ASIC tells crypto companies to expect higher scrutiny as sector matures
One of the top decision-makers at corporate regulator ASIC has warned Australian cryptocurrency companies that they will be scrutinised and held to the same standards as traditional finance companies as regulation of digital assets strengthens.
At Blockchain Australia’s week-long crypto conference on Thursday, ASIC commissioner Cathie Armour told attendees that the growing maturity of the blockchain industry meant that up-and-coming businesses offering finance-related crypto products would need to change how they interacted with the regulator.
ASIC commissioner Cathie Armour has warned crypto businesses to expect to be treated like traditional finance companies from now on.Credit:Edwina Pickles
“Many years ago, the first port of call for a firm developing a crypto asset-based financial product with ASIC was through our innovation hub,” she said. ” Now, with the growing maturity of many parts of the industry, we anticipate firms with more established business models…will engage with us in much the same way as financial services firms.”
“This means more and more we’re going to be pushing you to have really developed ideas and firm legal foundations for your proposals.”
The cryptocurrency sector has long existed under a very light regulatory touch, with major digital exchanges currently only required to comply with basic anti-money laundering provisions and basic company law. Crypto businesses that operate in the finance industry are similarly unbound.
However, this is swiftly changing, with the government in the process of establishing new regulations which will affect digital exchanges and other crypto businesses by introducing market licenses similar to those imposed on the Australian Stock Exchange, and new determinations which crypto assets are or aren’t considered financial products.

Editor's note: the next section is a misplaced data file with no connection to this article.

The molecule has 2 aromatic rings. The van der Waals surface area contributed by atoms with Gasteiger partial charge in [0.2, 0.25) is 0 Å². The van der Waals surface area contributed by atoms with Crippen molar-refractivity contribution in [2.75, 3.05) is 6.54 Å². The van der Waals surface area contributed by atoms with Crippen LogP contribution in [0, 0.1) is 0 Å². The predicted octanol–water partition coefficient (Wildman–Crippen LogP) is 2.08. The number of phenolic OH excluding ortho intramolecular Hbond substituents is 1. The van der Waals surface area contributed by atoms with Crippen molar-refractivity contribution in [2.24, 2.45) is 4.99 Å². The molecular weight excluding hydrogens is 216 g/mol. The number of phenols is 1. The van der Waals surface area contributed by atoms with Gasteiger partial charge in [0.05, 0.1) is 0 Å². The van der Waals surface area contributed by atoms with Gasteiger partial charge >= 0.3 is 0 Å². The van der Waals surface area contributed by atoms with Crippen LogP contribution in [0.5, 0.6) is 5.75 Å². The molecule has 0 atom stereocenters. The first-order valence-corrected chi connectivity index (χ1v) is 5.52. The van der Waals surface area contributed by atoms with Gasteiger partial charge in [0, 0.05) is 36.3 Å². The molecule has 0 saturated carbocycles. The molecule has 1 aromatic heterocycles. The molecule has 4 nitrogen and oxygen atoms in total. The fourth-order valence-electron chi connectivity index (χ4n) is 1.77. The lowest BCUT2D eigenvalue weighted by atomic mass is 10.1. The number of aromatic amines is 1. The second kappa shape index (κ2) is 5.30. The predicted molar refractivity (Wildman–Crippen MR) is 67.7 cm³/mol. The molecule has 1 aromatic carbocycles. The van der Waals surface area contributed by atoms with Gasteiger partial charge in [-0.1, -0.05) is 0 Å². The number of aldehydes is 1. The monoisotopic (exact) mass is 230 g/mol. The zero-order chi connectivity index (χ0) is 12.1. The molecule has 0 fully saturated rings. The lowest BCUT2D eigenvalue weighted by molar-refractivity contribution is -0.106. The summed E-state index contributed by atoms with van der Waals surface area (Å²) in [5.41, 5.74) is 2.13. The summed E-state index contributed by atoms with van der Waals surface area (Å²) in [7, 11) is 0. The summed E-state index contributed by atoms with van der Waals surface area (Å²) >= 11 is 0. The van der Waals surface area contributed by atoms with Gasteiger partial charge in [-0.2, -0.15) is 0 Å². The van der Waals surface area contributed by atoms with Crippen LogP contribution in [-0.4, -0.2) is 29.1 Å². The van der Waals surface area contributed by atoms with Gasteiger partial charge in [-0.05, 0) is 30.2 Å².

Ms Armour pointed to statistics released by the government this week showing that more than 800,000 Australians transacted in digital assets in the past 12 months, a 61 per cent increase on the prior year, saying it demonstrated that crypto’s prevalence was now becoming comparable to that of traditional financial services.
“Inevitably this means that our supervision of [crypto companies] is intertwined with the supervision that we undertake for the activities of other providers of investment products,” she said.
“We’re doing this because we’re keen to maintain our robust regulatory framework. We’re really looking for industry to work closely with us and to do a lot of their own homework to navigate the details.”
The commissioner’s comments come as increasing numbers of traditional finance companies begin to make notable forays into the crypto and blockchain space, with ANZ announcing on Thursday it had completed the first-ever Australian-bank-issued Australian dollar stablecoin payment.
Stablecoins are a type of digital asset which run on blockchain technology and are pegged to an existing currency such as the Australian dollar, so their prices remain relatively stable. ANZ minted $30 million of its Ethereum-based ‘A$DC’ stablecoin on behalf of Melbourne’s billionaire Smorgon family which transferred it to crypto fund manager Zerocap within minutes.
“An ANZ-issued Australian dollar stablecoin is a first and important step in enabling our customers to find a safe and secure gateway to the digital economy,” ANZ banking services lead executive Nigel Dobson said.
“Stablecoins are a new way for customers to transact, and in this case was an efficient and direct way for Victor Smorgon Group to access Zerocap’s digital asset exchange and move funds across a decentralised network.”
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